After remaining socially distanced last year, the Tri-Valley Jewish community is coming together to celebrate an especially meaningful Hanukkah holiday in person this year.
"We're really glad to be back in person," Rabbi Larry Milder from Congregation Beth Emek in Pleasanton told the Weekly. "We're lucky we have a good space where we can accommodate people and still have enough space for seating to be a little distanced. It's really a safe space for people; it means a lot to everybody."
Starting on Sunday, Beth Emek and Chabad of the Tri-Valley will both commemorate the festival of lights over its eight-night duration with a number of local attractions and in-person events, including special Hanukkah services and menorah lightings.
Beth Emek will have a nightly candle lighting online from Nov. 28 to Dec. 5, starting at 6:30 p.m. Different members of the congregation will host the candle lighting each night, and open with a different song. "It's a very special, kind of really warm, friendly way of doing Hanukkah, even though it's online," Milder said.
The Sabbath during Hanukkah "is a big deal for our congregation," and each family brings their menorah to the Friday night service at Congregation Beth Emek to light afterwards.
"We set out a bunch of tables and it's bright and it's really eye-dazzling, to see the variety of Hanukkah menorahs that people have," Milder added.
Beth Emek's Friday night service on Dec. 3 will be the same as other weekly services "but with Hanukkah prayers added in," according to Milder, as well as Hanukkah songs, retelling the holiday's origins, and, of course, a festive lighting of the menorah. The service will also start a half hour later, at 8:00 p.m. Milder said people are welcome to join indoors (and masked) or online, where all of Beth Emek's services are live streamed.
People can also load up on latkes and other Jewish food from a pop-up by Wise Sons Deli at the Congregation Beth Emek parking lot earlier on Dec. 3 from 1 to 3 p.m.
"People can order real Hanukkah deli food for home, they will be out here with their food truck delivering the orders on Friday afternoon," Milder said. (Per his blog, Milder recommends using leftover cranberry sauce from this week's Thanksgiving feast for a tasty and different latke topping than applesauce or sour cream like usual.)
Chabad of the Tri-Valley is hosting multiple opportunities to celebrate Chanukah in person in the coming week.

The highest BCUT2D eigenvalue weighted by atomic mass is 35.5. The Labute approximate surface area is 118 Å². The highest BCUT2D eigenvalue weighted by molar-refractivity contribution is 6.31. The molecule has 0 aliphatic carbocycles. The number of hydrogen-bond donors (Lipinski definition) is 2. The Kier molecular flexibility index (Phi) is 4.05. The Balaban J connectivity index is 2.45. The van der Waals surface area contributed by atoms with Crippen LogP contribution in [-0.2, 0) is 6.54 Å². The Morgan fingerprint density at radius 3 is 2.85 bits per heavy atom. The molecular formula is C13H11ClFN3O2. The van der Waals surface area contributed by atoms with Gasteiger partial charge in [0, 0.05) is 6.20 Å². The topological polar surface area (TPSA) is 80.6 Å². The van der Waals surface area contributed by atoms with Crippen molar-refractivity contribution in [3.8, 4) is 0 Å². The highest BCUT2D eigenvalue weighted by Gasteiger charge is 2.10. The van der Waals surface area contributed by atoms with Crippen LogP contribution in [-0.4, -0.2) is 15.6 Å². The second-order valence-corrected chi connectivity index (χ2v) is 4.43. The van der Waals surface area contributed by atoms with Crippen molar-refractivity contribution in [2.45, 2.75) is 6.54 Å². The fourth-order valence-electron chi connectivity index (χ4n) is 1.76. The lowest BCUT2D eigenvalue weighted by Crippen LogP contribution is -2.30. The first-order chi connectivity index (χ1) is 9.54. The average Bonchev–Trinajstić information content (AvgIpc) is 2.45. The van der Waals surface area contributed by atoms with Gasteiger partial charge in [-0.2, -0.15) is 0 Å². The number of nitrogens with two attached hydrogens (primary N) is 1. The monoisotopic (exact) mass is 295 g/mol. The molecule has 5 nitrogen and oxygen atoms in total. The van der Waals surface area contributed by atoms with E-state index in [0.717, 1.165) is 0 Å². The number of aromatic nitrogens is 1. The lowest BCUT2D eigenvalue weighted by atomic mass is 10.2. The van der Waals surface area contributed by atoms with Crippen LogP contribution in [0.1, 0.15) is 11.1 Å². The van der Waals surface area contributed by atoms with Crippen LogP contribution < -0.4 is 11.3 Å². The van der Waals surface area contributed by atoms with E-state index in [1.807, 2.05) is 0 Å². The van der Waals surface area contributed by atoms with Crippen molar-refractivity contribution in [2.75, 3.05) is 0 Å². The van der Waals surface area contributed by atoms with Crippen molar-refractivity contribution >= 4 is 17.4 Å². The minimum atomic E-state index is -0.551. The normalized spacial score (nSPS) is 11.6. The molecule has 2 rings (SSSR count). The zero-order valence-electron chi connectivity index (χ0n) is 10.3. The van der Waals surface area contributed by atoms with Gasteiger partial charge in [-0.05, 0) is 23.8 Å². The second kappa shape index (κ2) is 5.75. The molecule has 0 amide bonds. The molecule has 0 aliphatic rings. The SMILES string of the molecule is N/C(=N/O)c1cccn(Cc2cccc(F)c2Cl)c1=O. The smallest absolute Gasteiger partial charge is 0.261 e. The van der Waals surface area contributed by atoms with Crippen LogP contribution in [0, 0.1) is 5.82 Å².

"We want to bring the Chanukah spirit to the community this year, so we're going all out this year, that's our motto, and people are very excited," Rabbi Raleigh Resnick said in an interview.
Resnick said that "as great as the internet and Zoom is, it doesn't represent that human interaction that's so desperately needed. We want to encourage the community to come in person," starting with Chanukah on Ice at Dublin Iceland on Nov 28 from 3:30 to 5:00 p.m.
"We're doing fire on ice," Resnick added. "We're going to have a big, big menorah on the ice rink with fire. It's really a packed Chanukah, it's amazing."
Skaters will be entertained by Chanukah, Jewish, and Israeli music, and can fill up afterwards on free drinks, donuts and, of course, latkes. Tickets are $15 per person. Dublin Iceland is located at 7212 San Ramon Rd. in Dublin.
Chanukah Wonderland continues the week-plus festivities at the Stoneridge Shopping Center grand court on Nov. 30 from 5:30 to 7:00 p.m. "Last year we actually did it outside in cars and we had it in the parking lot, and this year we're going back indoors," Resnick said.
Visitors can play games, make candles, enjoy live music, photo ops, and balloon animal designs, design their own dreidel, and take part in a gelt toss. The kindling of a nine-foot menorah rounds out the free event.
While many people associate Chanukah with eating stacks of latkes, Resnick said a special Greek Shabbat dinner will be offered at the Jewish Center in Pleasanton (3370 Hopyard Rd.) for $25 per person on Dec. 3, starting 6:30 p.m.
The menu includes halibut in tomato wine sauce, Greek lemon chicken soup, creamy eggplant spread, moussaka, green beans, pita, and three desserts: halva, baklava, and a traditional Chanukah treat called sufganiyot, a type of jelly-filled doughnut. Cabernet wine will also be served with the meal.
Resnick said the Hellenic twist on this year's Chanukah feast is a nod to the holiday's origins in the Jews defeating the Greeks in the Maccabean Revolt and rededicating the Second Temple in Jerusalem during the second century B.C.
"Chanukah celebrates the victory, so we enjoy their food and use it to celebrate and bring joy to our community," Resnick said.
The final night of in-person festivities ends with Chanukah Under the Stars at the Bankhead Theater in Livermore (2400 First St.). Starting at 7:30 p.m. the one hour event includes a gelt drop by the Livermore-Pleasanton Fire Department, a menorah lighting with local dignitaries including Supervisor David Haubert, as well as live music, a grand raffle, hot drinks, and more latkes and donuts.
Chabad is also accepting pre-orders for doughnut pickups at the Jewish Center on Nov. 28 and Dec. 3 from 10 a.m. to 2 p.m.
As part of Chabad's traditional observance of the Jewish Sabbath, no electronics or live streaming are used, meaning services at Chabad can only be attended in person and masked.
"It's been a really rough year, and I think everybody relates to the notion that (Hanukkah is) the festival of light and a festival of hope, and that in the darkest times things can get better," Milder said. "As Jews, we understand that difficult times can come, but they can be overcome. We think the world can recover from the difficult challenges we face now. We believe in the possibility of healing and a better world."
For more information on Hanukkah happenings around the Tri-Valley, visit www.bethemek.org and www.jewishtrivalley.com.